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Federal Circuit Clarifies Intervening Rights in Reexamination Cases

Federal Circuit
Resolves intervening rights
In polymer case

The Federal Circuit Court of Appeals has reversed an earlier decision that had created uncertainly about the rights of an infringer resulting from patent reexamination proceedings.

In Marine Polymer Technologies, Inc. v. HemCon, Inc., 2012 U.S. App. LEXIS 5567 (Fed. Cir., March 15, 2012), the Federal Circuit held that intervening rights arise in a patent reexamination only when the claims have been amended or are new.

Marine Polymer sued HemCon for infringement of its U.S. Patent No. 6,864,245, related to p-GlcNAc, a polymer that accelerates hemostasis (i.e., slows bleeding).  The polymer has biomedical and pharmaceutical applications and is useful for treating serious wounds.

Marine Polymer alleged that HemCon infringed claims 6, 7, 10, 11, 12, 17, and 20 of the patent.

Claim 6 of the patent recites:

A biocompatible [p-GlcNAc] comprising up to about 150,000 N-acetylglucosamine monosaccharides covalently attached in a ß-1?4 conformation and having a molecular weight of up to about 30 million daltons in which at least one N-acetylglucosamine monosaccharide has been deacetylated.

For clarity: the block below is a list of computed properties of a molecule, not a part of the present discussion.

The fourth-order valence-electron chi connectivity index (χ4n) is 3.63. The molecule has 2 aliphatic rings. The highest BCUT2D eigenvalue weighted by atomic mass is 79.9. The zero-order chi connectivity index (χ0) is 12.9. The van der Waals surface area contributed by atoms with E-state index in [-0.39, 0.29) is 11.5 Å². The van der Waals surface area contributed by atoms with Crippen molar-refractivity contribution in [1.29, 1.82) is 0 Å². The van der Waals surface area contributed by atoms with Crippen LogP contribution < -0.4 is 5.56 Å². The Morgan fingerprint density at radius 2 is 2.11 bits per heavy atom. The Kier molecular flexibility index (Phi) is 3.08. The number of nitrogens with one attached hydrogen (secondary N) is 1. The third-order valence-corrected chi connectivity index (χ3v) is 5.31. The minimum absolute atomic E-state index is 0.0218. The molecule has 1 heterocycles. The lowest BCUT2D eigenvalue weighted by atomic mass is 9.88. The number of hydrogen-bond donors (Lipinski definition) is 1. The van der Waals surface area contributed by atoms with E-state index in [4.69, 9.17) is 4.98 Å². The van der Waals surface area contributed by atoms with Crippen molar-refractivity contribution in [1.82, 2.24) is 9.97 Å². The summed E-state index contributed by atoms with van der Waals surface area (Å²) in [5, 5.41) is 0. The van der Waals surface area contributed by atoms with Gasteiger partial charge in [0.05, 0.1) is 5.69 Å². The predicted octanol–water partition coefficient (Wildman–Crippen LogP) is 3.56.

The only disputed claim term on appeal was “biocompatible.”  (The terms means that the  polymer was not highly reactive with living cells.)  Marine Polymer argued for a narrow construction of the term and the defendant argued for a broad construction.  The district court adopted a construction narrower than the one proposed by Marine Polymer, Marine Polymer moved for summary judgment of infringement, and the district court granted the motion.

The issues of patent validity and infringement were then tried to a jury, which found the patent valid and awarded $29.4 million to Marine Polymer.

While the infringement case was pending, HemCon had filed a request with the USPTO for an ex-parte reexamination of the patent at issue.  During this reexamination, the patent examiner construed “biocompatible” more broadly than the district court had.  The USPTO also found claims to be obvious based on the prior art.

Marine Polymer then cancelled the claims that were rendered obvious and argued that the examiner should adopt the district court’s narrower construction of “biocompatible.”  The patent examiner accepted this argument, and found all claims patentable based on that construction.

On appeal, HemCon argued that it had acquired intervening rights during the reexamination and thus was not an infringer.  A panel of the Federal Circuit agreed.

Marine Polymer argued that intervening rights can’t be acquired unless the claims have been amended or are new.  In this case, the key claims had not been amended and were not new.

Upon reconsideration en banc, the Federal Circuit affirmed the original judgment of the district court and reinstated the jury verdict.

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